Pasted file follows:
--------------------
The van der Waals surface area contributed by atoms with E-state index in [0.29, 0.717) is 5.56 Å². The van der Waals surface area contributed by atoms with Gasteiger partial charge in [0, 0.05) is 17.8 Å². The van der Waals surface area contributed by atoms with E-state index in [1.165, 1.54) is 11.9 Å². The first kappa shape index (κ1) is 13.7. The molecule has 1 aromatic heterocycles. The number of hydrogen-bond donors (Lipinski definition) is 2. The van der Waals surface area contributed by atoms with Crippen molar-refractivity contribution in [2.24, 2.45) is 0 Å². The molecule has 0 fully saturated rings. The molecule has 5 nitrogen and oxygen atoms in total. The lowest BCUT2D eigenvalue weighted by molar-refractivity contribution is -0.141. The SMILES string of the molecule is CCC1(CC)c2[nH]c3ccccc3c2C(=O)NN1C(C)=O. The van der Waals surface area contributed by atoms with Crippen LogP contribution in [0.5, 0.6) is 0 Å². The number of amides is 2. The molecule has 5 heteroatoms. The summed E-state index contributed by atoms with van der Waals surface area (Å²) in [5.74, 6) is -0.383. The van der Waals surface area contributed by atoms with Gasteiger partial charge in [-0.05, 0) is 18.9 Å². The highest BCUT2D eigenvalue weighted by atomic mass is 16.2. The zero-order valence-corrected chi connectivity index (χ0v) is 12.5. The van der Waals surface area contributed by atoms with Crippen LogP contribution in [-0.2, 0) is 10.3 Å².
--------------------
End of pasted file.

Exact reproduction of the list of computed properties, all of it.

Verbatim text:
The van der Waals surface area contributed by atoms with E-state index in [0.29, 0.717) is 5.56 Å². The van der Waals surface area contributed by atoms with Gasteiger partial charge in [0, 0.05) is 17.8 Å². The van der Waals surface area contributed by atoms with E-state index in [1.165, 1.54) is 11.9 Å². The first kappa shape index (κ1) is 13.7. The molecule has 1 aromatic heterocycles. The number of hydrogen-bond donors (Lipinski definition) is 2. The van der Waals surface area contributed by atoms with Crippen molar-refractivity contribution in [2.24, 2.45) is 0 Å². The molecule has 0 fully saturated rings. The molecule has 5 nitrogen and oxygen atoms in total. The lowest BCUT2D eigenvalue weighted by molar-refractivity contribution is -0.141. The SMILES string of the molecule is CCC1(CC)c2[nH]c3ccccc3c2C(=O)NN1C(C)=O. The van der Waals surface area contributed by atoms with Crippen LogP contribution in [0.5, 0.6) is 0 Å². The number of amides is 2. The molecule has 5 heteroatoms. The summed E-state index contributed by atoms with van der Waals surface area (Å²) in [5.74, 6) is -0.383. The van der Waals surface area contributed by atoms with Gasteiger partial charge in [-0.05, 0) is 18.9 Å². The highest BCUT2D eigenvalue weighted by atomic mass is 16.2. The zero-order valence-corrected chi connectivity index (χ0v) is 12.5. The van der Waals surface area contributed by atoms with Crippen LogP contribution in [-0.2, 0) is 10.3 Å².